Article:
After multiple people use a formula or set of tricks, the public catches on and no longer falls for it. The next super successful ways to create products and services will be completely new and guerrilla. The founders will think for themselves to create and most likely will stumble upon a interesting new idea by simply experimenting. They probably won’t be looking at other peoples formulas which could restrict them for finding that next great innovation.
While some things may always be true, such as the need to register a business to operate legally, this doesn’t apply for what you end up creating. The world is waiting for fresh new ideas, stories, art, and just about everything else and you won’t produce these by following rules and laws of others to the T.
Get paper, a pencil, turn off your computer, and throw the books to the side and think for yourself. Spend an hour thinking from your own mind and not pulling the rules and thoughts of other, and you can imagine something you want to bring to the world. As a perpetrator of becoming restricted to other peoples rules, I can say that it does not work. There are a multitude of variables and factors which determine how you think. Many of the people who I tried to think like share mostly nothing in common with me, how I grew up, and the mental models I use to survive. This is great! The more diverse experiences, the more diverse thoughts and ideas can be produced and brought to the world.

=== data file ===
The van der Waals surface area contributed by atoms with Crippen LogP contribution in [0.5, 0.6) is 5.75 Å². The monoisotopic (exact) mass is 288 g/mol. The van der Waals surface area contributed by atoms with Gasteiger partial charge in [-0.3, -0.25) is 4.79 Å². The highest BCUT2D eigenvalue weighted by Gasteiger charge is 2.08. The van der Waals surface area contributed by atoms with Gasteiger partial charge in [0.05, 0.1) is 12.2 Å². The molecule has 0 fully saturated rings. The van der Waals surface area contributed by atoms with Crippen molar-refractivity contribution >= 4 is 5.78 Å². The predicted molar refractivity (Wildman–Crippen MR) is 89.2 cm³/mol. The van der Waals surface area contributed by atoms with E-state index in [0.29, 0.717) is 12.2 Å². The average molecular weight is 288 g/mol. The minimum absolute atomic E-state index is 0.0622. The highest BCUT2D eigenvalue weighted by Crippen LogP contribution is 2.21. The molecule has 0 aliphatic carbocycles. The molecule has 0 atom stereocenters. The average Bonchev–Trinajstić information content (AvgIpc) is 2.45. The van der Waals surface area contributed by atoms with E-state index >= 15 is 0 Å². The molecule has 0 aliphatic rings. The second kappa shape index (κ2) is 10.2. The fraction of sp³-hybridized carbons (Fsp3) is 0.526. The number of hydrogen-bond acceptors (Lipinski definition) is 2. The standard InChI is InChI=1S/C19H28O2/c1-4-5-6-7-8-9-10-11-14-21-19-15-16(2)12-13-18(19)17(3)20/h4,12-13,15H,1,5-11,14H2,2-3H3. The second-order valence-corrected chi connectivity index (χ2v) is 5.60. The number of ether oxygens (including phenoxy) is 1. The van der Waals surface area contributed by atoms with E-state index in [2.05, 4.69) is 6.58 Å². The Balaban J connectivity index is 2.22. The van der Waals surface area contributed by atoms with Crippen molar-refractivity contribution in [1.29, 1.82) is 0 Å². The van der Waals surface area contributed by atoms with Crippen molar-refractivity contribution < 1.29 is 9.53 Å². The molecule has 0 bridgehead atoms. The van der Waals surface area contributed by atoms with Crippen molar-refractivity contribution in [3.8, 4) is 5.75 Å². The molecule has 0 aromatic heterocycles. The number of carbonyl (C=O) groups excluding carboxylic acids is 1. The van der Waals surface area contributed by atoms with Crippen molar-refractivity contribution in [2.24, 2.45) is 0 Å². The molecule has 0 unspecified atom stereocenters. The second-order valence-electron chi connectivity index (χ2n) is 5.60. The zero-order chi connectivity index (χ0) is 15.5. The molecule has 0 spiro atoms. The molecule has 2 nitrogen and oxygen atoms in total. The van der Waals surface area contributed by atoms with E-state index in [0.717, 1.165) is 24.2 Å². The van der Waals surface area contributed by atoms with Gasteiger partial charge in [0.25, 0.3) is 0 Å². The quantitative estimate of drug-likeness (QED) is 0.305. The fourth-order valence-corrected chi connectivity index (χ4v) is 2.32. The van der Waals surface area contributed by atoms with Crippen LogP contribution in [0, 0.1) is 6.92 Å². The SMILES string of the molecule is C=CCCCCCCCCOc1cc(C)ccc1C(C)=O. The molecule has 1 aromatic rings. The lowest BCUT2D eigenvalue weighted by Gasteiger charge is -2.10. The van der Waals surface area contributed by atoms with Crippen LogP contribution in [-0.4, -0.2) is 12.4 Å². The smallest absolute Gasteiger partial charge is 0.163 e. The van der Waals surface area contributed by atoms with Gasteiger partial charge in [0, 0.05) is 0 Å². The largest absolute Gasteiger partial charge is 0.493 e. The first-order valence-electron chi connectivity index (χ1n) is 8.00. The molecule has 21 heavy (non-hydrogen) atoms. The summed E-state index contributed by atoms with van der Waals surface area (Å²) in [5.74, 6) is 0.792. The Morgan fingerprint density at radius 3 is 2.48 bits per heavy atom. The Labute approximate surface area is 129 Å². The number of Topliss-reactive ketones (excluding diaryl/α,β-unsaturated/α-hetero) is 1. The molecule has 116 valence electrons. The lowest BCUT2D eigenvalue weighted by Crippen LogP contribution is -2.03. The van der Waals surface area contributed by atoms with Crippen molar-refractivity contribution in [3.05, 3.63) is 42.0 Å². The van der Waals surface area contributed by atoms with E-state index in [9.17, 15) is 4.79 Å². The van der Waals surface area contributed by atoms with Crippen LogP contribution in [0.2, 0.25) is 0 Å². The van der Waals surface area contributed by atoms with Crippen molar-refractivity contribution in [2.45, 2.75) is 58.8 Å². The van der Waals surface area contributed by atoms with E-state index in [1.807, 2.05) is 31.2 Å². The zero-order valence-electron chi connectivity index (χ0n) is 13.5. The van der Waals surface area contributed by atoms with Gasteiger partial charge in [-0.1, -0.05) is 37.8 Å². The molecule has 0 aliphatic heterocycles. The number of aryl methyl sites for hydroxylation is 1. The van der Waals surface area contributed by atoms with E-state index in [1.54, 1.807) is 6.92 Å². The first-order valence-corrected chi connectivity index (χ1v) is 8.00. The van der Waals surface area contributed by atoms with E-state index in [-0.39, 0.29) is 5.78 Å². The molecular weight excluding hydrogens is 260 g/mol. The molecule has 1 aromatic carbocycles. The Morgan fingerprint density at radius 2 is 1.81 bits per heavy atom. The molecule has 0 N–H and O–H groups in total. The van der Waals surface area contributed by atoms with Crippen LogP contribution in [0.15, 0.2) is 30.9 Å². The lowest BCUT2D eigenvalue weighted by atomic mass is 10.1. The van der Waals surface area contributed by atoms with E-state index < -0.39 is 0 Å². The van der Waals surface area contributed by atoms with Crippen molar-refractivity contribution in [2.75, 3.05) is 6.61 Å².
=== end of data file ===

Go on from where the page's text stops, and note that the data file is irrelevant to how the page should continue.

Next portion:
So if you find yourself trapped in other people’s ways of thinking after reading and studying them, make it your goal to break free and produce your own thoughts. There are no right or wrong ways of thinking. The only time you have a right or wrong choice is when you are operating in systems set forth by other people’s minds.
“Poor is the pupil who does not surpass his master.”
- Leonardo da Vinci
“One repays a teacher badly if one remains only a pupil.”
- Nietzsche, Thus Spoke Zarathustra
Break free and think for yourself. Have fun. Follow your curiosity, use your imagination and stop using the jargon of others to convey your thoughts. Produce original thoughts. Dream big. Let your wildest imagination lead you to more pragmatic problems like how Space X formed from a wild idea. Be less constricted. Think freely so you can add to the amazing innovative ideas which make up our lives from music to art, culture, inventions, foods, and companies.
Always remember that the world wants new things and you can’t give it that by trying to think and act like someone else they have already experienced.
Think for yourself.